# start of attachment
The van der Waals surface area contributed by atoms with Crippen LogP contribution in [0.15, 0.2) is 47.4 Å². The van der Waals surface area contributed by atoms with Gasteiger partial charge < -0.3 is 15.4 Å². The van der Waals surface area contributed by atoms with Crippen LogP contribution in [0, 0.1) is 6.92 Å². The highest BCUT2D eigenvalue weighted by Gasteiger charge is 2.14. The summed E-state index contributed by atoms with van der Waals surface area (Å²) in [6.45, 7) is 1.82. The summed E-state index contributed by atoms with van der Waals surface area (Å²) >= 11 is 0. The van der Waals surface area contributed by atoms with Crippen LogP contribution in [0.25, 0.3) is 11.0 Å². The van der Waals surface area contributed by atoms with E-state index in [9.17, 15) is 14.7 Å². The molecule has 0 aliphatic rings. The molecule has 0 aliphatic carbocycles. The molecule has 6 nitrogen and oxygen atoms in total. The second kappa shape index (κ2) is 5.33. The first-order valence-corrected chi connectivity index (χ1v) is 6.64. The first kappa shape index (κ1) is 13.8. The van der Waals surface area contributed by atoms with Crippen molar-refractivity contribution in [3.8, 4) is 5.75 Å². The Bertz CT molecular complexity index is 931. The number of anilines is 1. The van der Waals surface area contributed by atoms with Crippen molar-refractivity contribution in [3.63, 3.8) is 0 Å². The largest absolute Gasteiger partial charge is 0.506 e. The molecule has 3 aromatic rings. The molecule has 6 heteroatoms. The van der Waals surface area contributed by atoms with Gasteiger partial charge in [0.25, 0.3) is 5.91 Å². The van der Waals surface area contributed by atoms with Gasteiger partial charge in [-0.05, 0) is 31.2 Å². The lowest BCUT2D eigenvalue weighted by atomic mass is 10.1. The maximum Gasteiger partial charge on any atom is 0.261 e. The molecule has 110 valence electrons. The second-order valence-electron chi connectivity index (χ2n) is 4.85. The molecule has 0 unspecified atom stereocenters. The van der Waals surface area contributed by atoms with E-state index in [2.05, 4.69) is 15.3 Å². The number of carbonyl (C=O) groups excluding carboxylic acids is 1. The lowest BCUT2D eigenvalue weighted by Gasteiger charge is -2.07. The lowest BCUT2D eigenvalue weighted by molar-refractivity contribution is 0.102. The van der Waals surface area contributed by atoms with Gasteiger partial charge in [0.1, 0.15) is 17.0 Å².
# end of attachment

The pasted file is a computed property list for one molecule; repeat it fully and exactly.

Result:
The van der Waals surface area contributed by atoms with Crippen LogP contribution in [0.15, 0.2) is 47.4 Å². The van der Waals surface area contributed by atoms with Gasteiger partial charge < -0.3 is 15.4 Å². The van der Waals surface area contributed by atoms with Crippen LogP contribution in [0, 0.1) is 6.92 Å². The highest BCUT2D eigenvalue weighted by Gasteiger charge is 2.14. The summed E-state index contributed by atoms with van der Waals surface area (Å²) in [6.45, 7) is 1.82. The summed E-state index contributed by atoms with van der Waals surface area (Å²) >= 11 is 0. The van der Waals surface area contributed by atoms with Crippen LogP contribution in [0.25, 0.3) is 11.0 Å². The van der Waals surface area contributed by atoms with E-state index in [9.17, 15) is 14.7 Å². The molecule has 0 aliphatic rings. The molecule has 0 aliphatic carbocycles. The molecule has 6 nitrogen and oxygen atoms in total. The second kappa shape index (κ2) is 5.33. The first-order valence-corrected chi connectivity index (χ1v) is 6.64. The first kappa shape index (κ1) is 13.8. The van der Waals surface area contributed by atoms with Crippen molar-refractivity contribution in [3.8, 4) is 5.75 Å². The Bertz CT molecular complexity index is 931. The number of anilines is 1. The van der Waals surface area contributed by atoms with Crippen molar-refractivity contribution in [3.63, 3.8) is 0 Å². The largest absolute Gasteiger partial charge is 0.506 e. The molecule has 3 aromatic rings. The molecule has 6 heteroatoms. The van der Waals surface area contributed by atoms with Gasteiger partial charge in [0.25, 0.3) is 5.91 Å². The van der Waals surface area contributed by atoms with Gasteiger partial charge in [-0.05, 0) is 31.2 Å². The lowest BCUT2D eigenvalue weighted by atomic mass is 10.1. The maximum Gasteiger partial charge on any atom is 0.261 e. The molecule has 110 valence electrons. The second-order valence-electron chi connectivity index (χ2n) is 4.85. The molecule has 0 unspecified atom stereocenters. The van der Waals surface area contributed by atoms with E-state index in [2.05, 4.69) is 15.3 Å². The number of carbonyl (C=O) groups excluding carboxylic acids is 1. The lowest BCUT2D eigenvalue weighted by Gasteiger charge is -2.07. The lowest BCUT2D eigenvalue weighted by molar-refractivity contribution is 0.102. The van der Waals surface area contributed by atoms with Gasteiger partial charge in [0.1, 0.15) is 17.0 Å².